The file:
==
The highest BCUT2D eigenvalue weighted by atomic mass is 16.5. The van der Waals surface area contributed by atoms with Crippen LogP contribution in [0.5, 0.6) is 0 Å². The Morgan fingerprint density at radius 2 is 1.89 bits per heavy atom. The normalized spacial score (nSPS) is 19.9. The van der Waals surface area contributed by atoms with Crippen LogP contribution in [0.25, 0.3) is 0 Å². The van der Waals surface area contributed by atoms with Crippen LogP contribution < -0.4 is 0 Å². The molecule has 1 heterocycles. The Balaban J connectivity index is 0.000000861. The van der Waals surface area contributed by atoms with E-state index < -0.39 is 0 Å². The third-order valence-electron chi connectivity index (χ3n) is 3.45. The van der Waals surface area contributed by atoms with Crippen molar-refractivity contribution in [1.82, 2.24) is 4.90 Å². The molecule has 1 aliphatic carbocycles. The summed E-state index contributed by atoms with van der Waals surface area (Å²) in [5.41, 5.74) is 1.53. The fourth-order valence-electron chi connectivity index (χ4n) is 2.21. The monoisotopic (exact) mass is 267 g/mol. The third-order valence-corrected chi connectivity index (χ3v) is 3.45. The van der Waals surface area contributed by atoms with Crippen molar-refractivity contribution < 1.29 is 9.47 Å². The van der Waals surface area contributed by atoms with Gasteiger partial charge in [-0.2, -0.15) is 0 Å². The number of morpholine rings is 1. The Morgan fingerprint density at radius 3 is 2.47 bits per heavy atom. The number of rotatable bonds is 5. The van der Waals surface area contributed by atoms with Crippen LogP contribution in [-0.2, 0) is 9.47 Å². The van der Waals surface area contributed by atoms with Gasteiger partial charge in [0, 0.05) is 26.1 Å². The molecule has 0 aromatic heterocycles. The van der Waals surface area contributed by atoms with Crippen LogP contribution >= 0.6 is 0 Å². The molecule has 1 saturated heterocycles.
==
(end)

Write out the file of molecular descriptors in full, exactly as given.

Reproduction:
The highest BCUT2D eigenvalue weighted by atomic mass is 16.5. The van der Waals surface area contributed by atoms with Crippen LogP contribution in [0.5, 0.6) is 0 Å². The Morgan fingerprint density at radius 2 is 1.89 bits per heavy atom. The normalized spacial score (nSPS) is 19.9. The van der Waals surface area contributed by atoms with Crippen LogP contribution in [0.25, 0.3) is 0 Å². The van der Waals surface area contributed by atoms with Crippen LogP contribution < -0.4 is 0 Å². The molecule has 1 heterocycles. The Balaban J connectivity index is 0.000000861. The van der Waals surface area contributed by atoms with E-state index < -0.39 is 0 Å². The third-order valence-electron chi connectivity index (χ3n) is 3.45. The van der Waals surface area contributed by atoms with Crippen molar-refractivity contribution in [1.82, 2.24) is 4.90 Å². The molecule has 1 aliphatic carbocycles. The summed E-state index contributed by atoms with van der Waals surface area (Å²) in [5.41, 5.74) is 1.53. The fourth-order valence-electron chi connectivity index (χ4n) is 2.21. The monoisotopic (exact) mass is 267 g/mol. The third-order valence-corrected chi connectivity index (χ3v) is 3.45. The van der Waals surface area contributed by atoms with Crippen molar-refractivity contribution < 1.29 is 9.47 Å². The van der Waals surface area contributed by atoms with Gasteiger partial charge in [-0.2, -0.15) is 0 Å². The number of morpholine rings is 1. The Morgan fingerprint density at radius 3 is 2.47 bits per heavy atom. The number of rotatable bonds is 5. The van der Waals surface area contributed by atoms with Crippen LogP contribution in [-0.2, 0) is 9.47 Å². The van der Waals surface area contributed by atoms with Gasteiger partial charge in [0, 0.05) is 26.1 Å². The molecule has 0 aromatic heterocycles. The van der Waals surface area contributed by atoms with Crippen LogP contribution >= 0.6 is 0 Å². The molecule has 1 saturated heterocycles.